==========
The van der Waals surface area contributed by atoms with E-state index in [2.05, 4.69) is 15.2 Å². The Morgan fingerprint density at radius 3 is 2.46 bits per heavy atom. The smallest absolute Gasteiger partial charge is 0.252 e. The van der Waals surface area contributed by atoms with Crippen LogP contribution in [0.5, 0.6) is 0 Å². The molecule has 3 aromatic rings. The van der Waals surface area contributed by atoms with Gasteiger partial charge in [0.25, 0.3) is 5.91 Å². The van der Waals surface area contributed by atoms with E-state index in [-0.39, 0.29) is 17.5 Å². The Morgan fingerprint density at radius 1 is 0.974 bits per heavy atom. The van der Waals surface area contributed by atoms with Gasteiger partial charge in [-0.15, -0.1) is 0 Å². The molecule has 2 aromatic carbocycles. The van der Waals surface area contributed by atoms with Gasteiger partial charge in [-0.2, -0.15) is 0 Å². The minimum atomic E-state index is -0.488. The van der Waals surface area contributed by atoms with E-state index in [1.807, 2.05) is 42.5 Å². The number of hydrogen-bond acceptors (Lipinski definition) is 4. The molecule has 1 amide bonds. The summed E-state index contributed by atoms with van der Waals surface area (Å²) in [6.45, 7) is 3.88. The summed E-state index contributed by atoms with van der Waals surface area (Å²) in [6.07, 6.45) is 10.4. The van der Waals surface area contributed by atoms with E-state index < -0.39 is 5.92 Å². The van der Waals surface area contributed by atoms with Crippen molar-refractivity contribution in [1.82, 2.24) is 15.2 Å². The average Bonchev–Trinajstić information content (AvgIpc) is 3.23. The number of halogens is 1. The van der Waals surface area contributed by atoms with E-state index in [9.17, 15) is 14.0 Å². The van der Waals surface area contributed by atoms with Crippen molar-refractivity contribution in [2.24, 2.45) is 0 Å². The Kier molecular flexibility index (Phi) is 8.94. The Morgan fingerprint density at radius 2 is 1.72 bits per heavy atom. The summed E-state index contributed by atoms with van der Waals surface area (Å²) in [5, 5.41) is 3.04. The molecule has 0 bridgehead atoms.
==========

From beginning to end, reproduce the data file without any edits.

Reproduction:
The van der Waals surface area contributed by atoms with E-state index in [2.05, 4.69) is 15.2 Å². The Morgan fingerprint density at radius 3 is 2.46 bits per heavy atom. The smallest absolute Gasteiger partial charge is 0.252 e. The van der Waals surface area contributed by atoms with Crippen LogP contribution in [0.5, 0.6) is 0 Å². The molecule has 3 aromatic rings. The van der Waals surface area contributed by atoms with Gasteiger partial charge in [0.25, 0.3) is 5.91 Å². The van der Waals surface area contributed by atoms with E-state index in [-0.39, 0.29) is 17.5 Å². The Morgan fingerprint density at radius 1 is 0.974 bits per heavy atom. The van der Waals surface area contributed by atoms with Gasteiger partial charge in [-0.15, -0.1) is 0 Å². The molecule has 2 aromatic carbocycles. The van der Waals surface area contributed by atoms with Gasteiger partial charge in [-0.2, -0.15) is 0 Å². The minimum atomic E-state index is -0.488. The van der Waals surface area contributed by atoms with E-state index in [1.807, 2.05) is 42.5 Å². The number of hydrogen-bond acceptors (Lipinski definition) is 4. The molecule has 1 amide bonds. The summed E-state index contributed by atoms with van der Waals surface area (Å²) in [6.45, 7) is 3.88. The summed E-state index contributed by atoms with van der Waals surface area (Å²) in [6.07, 6.45) is 10.4. The van der Waals surface area contributed by atoms with E-state index < -0.39 is 5.92 Å². The van der Waals surface area contributed by atoms with Crippen molar-refractivity contribution in [1.82, 2.24) is 15.2 Å². The average Bonchev–Trinajstić information content (AvgIpc) is 3.23. The number of halogens is 1. The van der Waals surface area contributed by atoms with E-state index in [9.17, 15) is 14.0 Å². The van der Waals surface area contributed by atoms with Crippen molar-refractivity contribution in [2.24, 2.45) is 0 Å². The Kier molecular flexibility index (Phi) is 8.94. The Morgan fingerprint density at radius 2 is 1.72 bits per heavy atom. The summed E-state index contributed by atoms with van der Waals surface area (Å²) in [5, 5.41) is 3.04. The molecule has 0 bridgehead atoms.